A lush, well-trimmed lawn is all some homeowners require of their outdoor living space; but for others, a house just isn’t complete without pergolas, gazebos, and other landscaping structures that make their home a unique reflection of personality. Some armchair landscape architects borrow from classic ideas that have been embellishing lawns and gardens for centuries. Others choose a streamlined design that makes the garden area an extension of the home, with the same colors, style, and building materials as the house. Then, there’s the whimsical gardener, who goes for an eclectic mix of whatever strikes the fancy. Either way, the backyard is a private sanctuary most often enjoyed by close friends and family members, so fun, function, and comfort are the most important features of an outdoor space.
Backyard Construction: Sheds, Gazebos, and Pergolas
Sheds, gazebos, and pergolas are usually the largest features in the yard and are good elements to build when getting started with a fresh landscape design, or when an old, tired yard needs a makeover. These features seem to anchor everything else in place. For the DIY master who’s confident of backyard construction on this scale, there are designs galore that can help get the ideas flowing. For the less handy, kits are a big help but so are professionals, especially when technical elements such as plumbing or electricity are part of the plan.
Before making a final design decision or having building materials cut to order, check with local property code laws and ordnances to make sure your backyard construction project is allowed. Some design elements of particular concern are height and width due to neighbors’ views that might get blocked.
Patio Design and Masonry
No need for a diet when the weekend calls for the heavy lifting usually associated with patio design and masonry installations. Wood, brick, concrete, and rock are some of the most commonly used patio materials but even if moving one brick at a time, the weight adds up. Avoid any unnecessary heave-ho with a well-planned design and allow plenty of time for settling and curing before putting your hard work to the test and do be sure to check local building ordnances before breaking ground.
Vegetable gardening is taking America by storm. It seems that everyone is growing something edible somewhere. For small-scale veggie gardening, an herb garden is a perfect way to test the green thumb. More ambitious gardeners may want to grow all the fruits and veggies the family likes best. Other economically minded veggie gardeners turn to the garden to grow favorite delicacies that are too pricey at the supermarket. Many vegetables are annuals, meaning fresh seeds or seedlings will need to be replanted each year, but fruit trees are a longer-term investment. Plant them now to harvest in a few years, just leave plenty of room for a growing tree to spread its branches and let the sun shine through to all the goodies that will soon begin to bud. Check with local property laws to make sure your vegetable garden is allowed; most backyard edible gardens are OK but many communities frown on growing edibles in the front yard.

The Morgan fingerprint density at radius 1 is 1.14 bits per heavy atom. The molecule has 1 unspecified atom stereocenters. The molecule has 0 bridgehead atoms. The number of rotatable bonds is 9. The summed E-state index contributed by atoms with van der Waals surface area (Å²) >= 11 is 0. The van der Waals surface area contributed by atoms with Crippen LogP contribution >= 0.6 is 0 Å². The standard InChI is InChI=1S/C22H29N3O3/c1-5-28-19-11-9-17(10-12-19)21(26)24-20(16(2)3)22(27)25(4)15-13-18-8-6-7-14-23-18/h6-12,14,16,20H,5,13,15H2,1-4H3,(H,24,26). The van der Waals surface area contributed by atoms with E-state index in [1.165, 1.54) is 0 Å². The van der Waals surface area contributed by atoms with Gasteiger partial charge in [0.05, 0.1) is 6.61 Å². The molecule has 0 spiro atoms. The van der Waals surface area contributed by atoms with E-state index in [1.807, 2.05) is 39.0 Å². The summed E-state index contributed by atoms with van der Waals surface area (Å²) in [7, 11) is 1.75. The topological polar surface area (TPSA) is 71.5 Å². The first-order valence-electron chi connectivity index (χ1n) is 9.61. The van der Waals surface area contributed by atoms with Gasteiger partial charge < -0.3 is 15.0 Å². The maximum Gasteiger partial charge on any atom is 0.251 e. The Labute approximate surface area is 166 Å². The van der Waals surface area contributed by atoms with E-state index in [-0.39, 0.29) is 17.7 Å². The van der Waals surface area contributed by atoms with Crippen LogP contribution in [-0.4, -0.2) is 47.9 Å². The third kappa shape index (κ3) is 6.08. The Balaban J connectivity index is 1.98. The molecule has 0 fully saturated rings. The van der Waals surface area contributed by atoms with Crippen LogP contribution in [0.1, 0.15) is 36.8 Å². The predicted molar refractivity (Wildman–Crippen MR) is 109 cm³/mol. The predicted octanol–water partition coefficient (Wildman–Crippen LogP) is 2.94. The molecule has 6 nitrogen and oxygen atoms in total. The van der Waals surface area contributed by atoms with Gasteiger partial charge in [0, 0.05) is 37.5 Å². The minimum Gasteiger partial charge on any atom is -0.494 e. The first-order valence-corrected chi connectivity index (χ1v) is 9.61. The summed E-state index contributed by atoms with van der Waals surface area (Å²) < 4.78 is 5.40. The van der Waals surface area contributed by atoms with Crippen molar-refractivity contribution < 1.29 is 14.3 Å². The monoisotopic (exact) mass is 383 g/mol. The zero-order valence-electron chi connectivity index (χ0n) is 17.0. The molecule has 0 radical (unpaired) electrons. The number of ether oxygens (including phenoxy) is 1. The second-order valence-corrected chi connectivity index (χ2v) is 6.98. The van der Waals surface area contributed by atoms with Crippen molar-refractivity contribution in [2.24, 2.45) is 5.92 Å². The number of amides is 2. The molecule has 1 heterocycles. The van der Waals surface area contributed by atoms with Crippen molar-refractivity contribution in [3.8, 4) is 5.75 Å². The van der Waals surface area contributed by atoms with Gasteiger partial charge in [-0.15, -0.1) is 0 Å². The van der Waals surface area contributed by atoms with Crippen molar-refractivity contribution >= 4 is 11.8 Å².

Flower gardening seems suited for a broader range of personalities than veggie gardening so enjoy planting the blooming garden of your dreams but do be patient. Many blooming plants are perennials, meaning it may take a few years to mature enough to set buds; but, once they do, they should bloom every year after that. Plant a flower garden for cutting bouquets to grace the indoors or to attract hummingbirds and butterflies for delightful outdoor entertainment. Some avid flower gardeners consider their garden a success if there’s at least one flower in bloom every day.
It doesn’t matter if it’s flowers, edibles, or green lawns, if you’ve got something going on outside, you have bugs. Some bugs are desirable and will help your garden grow to its fullest. Bees, for example, are perfect pollinators for the flowers that bloom before a vegetable or fruit forms. Then there are the undesirable bugs that will destroy your plants and eat your crops before you get a chance to. With an integrated approach to pest management, you can strike a healthy balance between the good bugs and the bad without the need for excessive applications of expensive, toxic chemicals.
Gardens can be just as enjoyable during the evening and the cooler seasons of the year when there’s a warm, toasty fire to gather around. Fire pits add a dramatic touch to any garden but they’re not all about looks. Use them to warm the chill night air, light the way through the garden, or to cook up a warm meal. There are three main styles of fire pits commonly built today – in-ground, above ground, and built into a tabletop – but variations on size, style, and function means there’s almost an endless list of fire pit design possibilities. Before finalizing the plan, check with your homeowners association, local governing bodies, and fire department to make sure your fire pit is in sync with the law.
Building a Fire Pit
How to Build a Fire Pit
Well-placed outdoor lighting can set the mood in the garden as effectively as it does indoors. Lights placed along the perimeter of a garden make it look bigger in the night while plenty of lighting near seating areas makes for comfortable, easy entertaining. Lights along the ground define walkways and flower beds while lending the garden a degree of casual elegance. Overhead lights provide more protective coverage and make nighttime outdoor activities safer. Motion detector lights come on as you get near, making them easy for hands-free use as do solar lights. Some lights can be controlled automatically to come on and turn off at certain hours or when the darkness reaches a certain degree. Consider a combination of outdoor lighting systems to suit your individual lifestyle.